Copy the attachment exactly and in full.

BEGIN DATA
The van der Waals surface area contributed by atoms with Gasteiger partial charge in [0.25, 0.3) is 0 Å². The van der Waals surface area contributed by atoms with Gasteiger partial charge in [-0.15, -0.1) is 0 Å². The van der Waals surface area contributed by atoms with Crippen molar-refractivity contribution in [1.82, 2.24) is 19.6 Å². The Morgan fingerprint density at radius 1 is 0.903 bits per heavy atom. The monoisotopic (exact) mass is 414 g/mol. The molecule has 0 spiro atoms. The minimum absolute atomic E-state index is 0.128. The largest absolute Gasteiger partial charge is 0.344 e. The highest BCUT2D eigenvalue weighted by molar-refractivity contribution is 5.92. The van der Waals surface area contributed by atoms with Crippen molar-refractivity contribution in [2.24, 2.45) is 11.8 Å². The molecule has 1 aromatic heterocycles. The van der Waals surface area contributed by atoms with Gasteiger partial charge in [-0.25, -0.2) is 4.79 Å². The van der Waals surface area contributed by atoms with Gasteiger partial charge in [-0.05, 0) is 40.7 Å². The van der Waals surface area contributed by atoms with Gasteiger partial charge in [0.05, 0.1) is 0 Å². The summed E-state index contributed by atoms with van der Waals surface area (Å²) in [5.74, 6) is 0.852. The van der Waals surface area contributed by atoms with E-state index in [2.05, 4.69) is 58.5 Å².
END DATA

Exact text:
The van der Waals surface area contributed by atoms with Gasteiger partial charge in [0.25, 0.3) is 0 Å². The van der Waals surface area contributed by atoms with Gasteiger partial charge in [-0.15, -0.1) is 0 Å². The van der Waals surface area contributed by atoms with Crippen molar-refractivity contribution in [1.82, 2.24) is 19.6 Å². The Morgan fingerprint density at radius 1 is 0.903 bits per heavy atom. The monoisotopic (exact) mass is 414 g/mol. The molecule has 0 spiro atoms. The minimum absolute atomic E-state index is 0.128. The largest absolute Gasteiger partial charge is 0.344 e. The highest BCUT2D eigenvalue weighted by molar-refractivity contribution is 5.92. The van der Waals surface area contributed by atoms with Crippen molar-refractivity contribution in [2.24, 2.45) is 11.8 Å². The molecule has 1 aromatic heterocycles. The van der Waals surface area contributed by atoms with Gasteiger partial charge in [-0.25, -0.2) is 4.79 Å². The van der Waals surface area contributed by atoms with Gasteiger partial charge in [-0.05, 0) is 40.7 Å². The van der Waals surface area contributed by atoms with Gasteiger partial charge in [0.05, 0.1) is 0 Å². The summed E-state index contributed by atoms with van der Waals surface area (Å²) in [5.74, 6) is 0.852. The van der Waals surface area contributed by atoms with E-state index in [2.05, 4.69) is 58.5 Å².